Rhode Island News

Friday, April 16, 2021

Mowry Fire Tower in North Smithfield in need of ‘TLC’

The tower that stands in the woods off Woonsocket Hill Road might not look like much these days, but it has a long role in the state’s firefighting history. Peter Branconnier, who visits the site regularly in his capacity as director of the North Smithfield Emergency Management Agency, said the steel structure is tagged with graffiti and the woods around it are torn up with makeshift ATV trails. The chain link fence around the tower, he said, is often cut from people trying to sneak up into the cabin at the top. Back in the 1950s and ’60s, however, towers such as this one were the state’s first line of defense against fires in rural areas, where a forest fire might not be spotted from the road. Observers stationed at the top of the tower would keep their eyes peeled for signs of fire and alert local fire departments to any danger for miles around.
Valley Breeze

State of Rhode Island Teams Up with American Red Cross to Prevent House Fires

Home fires in Rhode Island have increased 40% compared to this time last year. That's why the Rhode Island Emergency Management Agency is joining with the American Red Cross in a program to prevent home fires. Sound the Alarm Prepare-a-thon is a volunteer effort to educate communities about how people can better prepare themselves and their loves ones. "Home fires have become more frequent during COVID-19 because more families are staying home," says Marc Pappas, Director, Rhode Island Emergency Management Agency. "In a home fire, you only have two minutes to escape. The best way to survive a home fire is to prevent it in the first place. It's critical that we help our neighbors protect themselves." "Sound the Alarm Prepare-a-thon does just that," says Susan Roberts, Executive Director, American Red Cross Rhode Island Chapter.
EIN Presswire

After four months, here are the RI cities and towns with the highest vaccination rates

Eighteen of Rhode Island’s 39 cities and towns have at least partially vaccinated more than half of its residents, according to the R.I. Department of Health. The state started administering COVID-19 vaccines roughly four months ago on Dec. 14. As of Thursday, every city and town had at least partially vaccinated more than a third of its residents and nearly half of all communities currently exceed 50%. Leading the way is Block Island, formally known as New Shoreham, with 86% of its 743 residents at least partially vaccinated. The top five also include East Greenwich, Jamestown, Barrington and North Kingstown. The least vaccinated communities include Foster, Providence, Newport, Tiverton and finally Woonsocket, which ranks last in the state with 35% of its population having received at least one COVID-19 vaccine dose.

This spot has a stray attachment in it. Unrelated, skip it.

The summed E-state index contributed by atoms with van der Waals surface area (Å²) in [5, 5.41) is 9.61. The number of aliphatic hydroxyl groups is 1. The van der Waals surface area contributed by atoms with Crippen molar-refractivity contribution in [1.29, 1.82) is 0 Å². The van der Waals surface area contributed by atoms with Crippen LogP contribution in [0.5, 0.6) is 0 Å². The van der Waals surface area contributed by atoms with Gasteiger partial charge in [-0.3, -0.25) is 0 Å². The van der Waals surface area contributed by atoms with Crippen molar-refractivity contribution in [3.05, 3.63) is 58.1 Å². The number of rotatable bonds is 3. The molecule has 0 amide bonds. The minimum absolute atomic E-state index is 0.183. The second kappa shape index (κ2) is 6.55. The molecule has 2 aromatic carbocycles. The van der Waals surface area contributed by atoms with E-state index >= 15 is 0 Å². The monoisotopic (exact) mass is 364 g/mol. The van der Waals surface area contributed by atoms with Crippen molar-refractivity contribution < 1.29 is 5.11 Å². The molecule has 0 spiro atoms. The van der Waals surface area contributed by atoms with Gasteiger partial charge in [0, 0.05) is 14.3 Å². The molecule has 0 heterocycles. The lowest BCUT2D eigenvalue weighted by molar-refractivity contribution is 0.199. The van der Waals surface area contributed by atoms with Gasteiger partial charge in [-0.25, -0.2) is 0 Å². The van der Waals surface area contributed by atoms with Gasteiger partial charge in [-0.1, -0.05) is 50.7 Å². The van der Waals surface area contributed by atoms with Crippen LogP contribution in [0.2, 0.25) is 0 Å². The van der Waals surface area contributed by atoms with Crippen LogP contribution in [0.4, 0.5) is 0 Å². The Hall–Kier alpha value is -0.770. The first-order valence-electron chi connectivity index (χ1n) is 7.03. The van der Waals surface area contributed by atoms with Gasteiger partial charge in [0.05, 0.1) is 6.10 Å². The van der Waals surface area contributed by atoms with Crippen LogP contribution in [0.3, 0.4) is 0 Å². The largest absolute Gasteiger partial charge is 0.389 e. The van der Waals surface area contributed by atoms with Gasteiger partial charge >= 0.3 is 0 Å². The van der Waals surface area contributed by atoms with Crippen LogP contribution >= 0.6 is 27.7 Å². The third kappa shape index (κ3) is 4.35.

WPRI-TV CBS 12 Providence

Thursday, April 15, 2021

Nonprofit co-founded by Lincoln firefighter helps victims displaced by fire across Rhode Island

For Todd Brown and many police officers, firefighters, and EMS personnel, it’s impossible to drive down a street and not remember where a tragic incident, accident, or fire took place. That’s one reason why the Lincoln firefighter co-founded a new nonprofit, After Fire Victims Outreach, to help individuals and families across Rhode Island displaced by a fire begin to rebuild their lives. “Helping these people get their lives back on track is closure for us,” Brown, chief of operations, told The Valley Breeze. “It greatly benefits the families.” The nonprofit, located in 300 square feet at the historic Cadillac Mills off Meeting Street in Cumberland, is looking for monetary donations, gift cards to any establishment, furniture, and toiletries to donate to families displaced by a fire. “Every little bit helps,” Brown said, adding that they currently have more than enough clothing donations.
The Valley Breeze

Cranston boy, 7, escorted to and from final cancer treatment by first responders

VIDEO: First responders from all over joined in for an extra special escort for a 7-year-old from Cranston who completed his final cancer treatment at Hasbro Children's Hospital Wednesday. Last April, in the heart of the pandemic, Rebekah Neri -- a patrol officer with the Cranston Police Department alongside her husband David, who's a lieutenant with the Cranston Fire Department -- wanted to do something special for their son Lorenzo who was about to complete his final treatment for leukemia. "We were looking for a way to make this last day special, so we asked our friends in law enforcement to cheer for him when he got out of the hospital," said David. "What our departments did for us was well over and beyond when we came outside from his last treatment. There were fire trucks, police cars, motorcycles, which all escorted us by our headquarters where department members and friends were cheering for Lorenzo and then to our house."
WJAR-TV NBC 10 Providence

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